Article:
A good way to develop trust between suppliers, project delivery teams and users is to work together to deliver early value. Get a friendly, supportive customer to help pilot and test the emerging capability. Piloting is vital to test the product development, and for supporting it with operational continuous improvement – otherwise development is not really very agile. A friendly customer’s user can also help identify unexpected benefits in benefit mapping: The true value of the product is often not appreciated until released, nor future opportunities.
4. Set the right tone and culture. Project leadership is vital when setting the right tone in a commercial relationship. Emphasise value from collective learning and service improvement from operational reviews, whilst still ensuring quality product delivery to time and cost. As leaders, we must encourage and foster the collaboration environment and culture. Without the right environment and culture, B2B collaboration and team working conditions can decline, reducing morale and team performance which impacts project success. As a project leader, think about how you’re engaging, the tone being set and what environment is being created.
5. Promote a growth mindset. Avoid suppliers with a fixed mindset so that only the suppliers who work in the open make it to work for you. Test strategies should specify how learning from re-work should be handled and reported.
Wherever possible, iterative or agile product development and delivery should be used to adopt emerging technologies and developing customer operating models. Delivery schedules should allow for sufficient prototyping and testing ‘in alpha’ to ensure the risks, costs and benefits of a particular approach versus the alternatives, are clearly understood and accepted. Make it clear that you want to be involved in development reviews.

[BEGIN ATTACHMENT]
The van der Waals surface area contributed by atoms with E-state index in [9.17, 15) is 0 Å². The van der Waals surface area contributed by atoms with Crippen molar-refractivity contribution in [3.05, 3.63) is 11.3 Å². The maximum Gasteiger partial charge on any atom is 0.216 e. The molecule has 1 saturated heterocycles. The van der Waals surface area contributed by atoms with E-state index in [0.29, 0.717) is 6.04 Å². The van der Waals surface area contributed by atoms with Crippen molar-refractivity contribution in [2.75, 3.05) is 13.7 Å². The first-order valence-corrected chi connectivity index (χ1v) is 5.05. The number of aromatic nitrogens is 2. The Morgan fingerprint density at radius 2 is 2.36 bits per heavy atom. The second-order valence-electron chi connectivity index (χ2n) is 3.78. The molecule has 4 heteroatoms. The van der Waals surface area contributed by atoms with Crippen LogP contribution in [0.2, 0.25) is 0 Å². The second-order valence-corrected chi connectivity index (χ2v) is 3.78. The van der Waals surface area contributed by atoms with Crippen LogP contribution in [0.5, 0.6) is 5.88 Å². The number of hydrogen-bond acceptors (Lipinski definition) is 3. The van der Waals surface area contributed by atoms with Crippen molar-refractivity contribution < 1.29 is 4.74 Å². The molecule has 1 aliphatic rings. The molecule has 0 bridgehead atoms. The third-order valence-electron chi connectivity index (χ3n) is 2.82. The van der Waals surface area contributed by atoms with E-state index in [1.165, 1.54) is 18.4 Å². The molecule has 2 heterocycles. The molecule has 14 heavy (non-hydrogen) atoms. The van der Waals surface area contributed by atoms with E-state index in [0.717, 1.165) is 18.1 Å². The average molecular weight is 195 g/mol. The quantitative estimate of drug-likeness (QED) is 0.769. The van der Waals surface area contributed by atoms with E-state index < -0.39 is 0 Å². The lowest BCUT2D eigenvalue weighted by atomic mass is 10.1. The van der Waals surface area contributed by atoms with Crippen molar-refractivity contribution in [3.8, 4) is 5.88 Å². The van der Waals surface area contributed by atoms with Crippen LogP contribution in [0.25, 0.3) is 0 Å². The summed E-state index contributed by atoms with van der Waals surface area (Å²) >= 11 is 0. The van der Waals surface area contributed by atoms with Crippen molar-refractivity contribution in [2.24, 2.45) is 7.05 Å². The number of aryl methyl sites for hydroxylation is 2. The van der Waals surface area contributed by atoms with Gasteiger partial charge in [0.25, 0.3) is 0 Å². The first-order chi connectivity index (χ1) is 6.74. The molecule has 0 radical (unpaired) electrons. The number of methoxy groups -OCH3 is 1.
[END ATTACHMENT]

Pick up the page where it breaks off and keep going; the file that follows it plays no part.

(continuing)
6. Ensure there’s enough time for co-creation. During innovation, delivery methods become a factor when determining when the potential value could be released. Allow time for development and changes. Waterfall is notoriously difficult in releasing value incrementally; delays in hierarchical and bureaucratic processes inevitably delay the value being released. If the project is waterfall, make sure you have enough time. Hybrid or agile delivery methods are often more manageable when releasing incremental value to users, even if in pilot environments that can later be expanded to provide a refined and superior service. You can bring the users closer to the programme, enabling change and iterative development to be achieved quicker which increases successful outcomes.
7. Put delivery expectations into a business context. Specifically build in commercial requirements for the service level, service integration, and the Continuous Improvement and Knowledge Transfer expected throughout the contract. The response to those agile development ‘failures’ should not be a blame game. It should be an effective joint analysis of the incident and an exploration, through effective joint problem management, of what customer and supplier could do to avoid the problem occurring next time. Operational impact of service quality should always be uppermost in customer and supplier thinking.
8. Don’t overdo it. The development approach should enable incremental release of value, to reflect the expectations of overall benefit realisation over time. Think about how suppliers can be incentivised by improving the quality of the service or product over time, rather than how to penalise them when designing key performance indicators.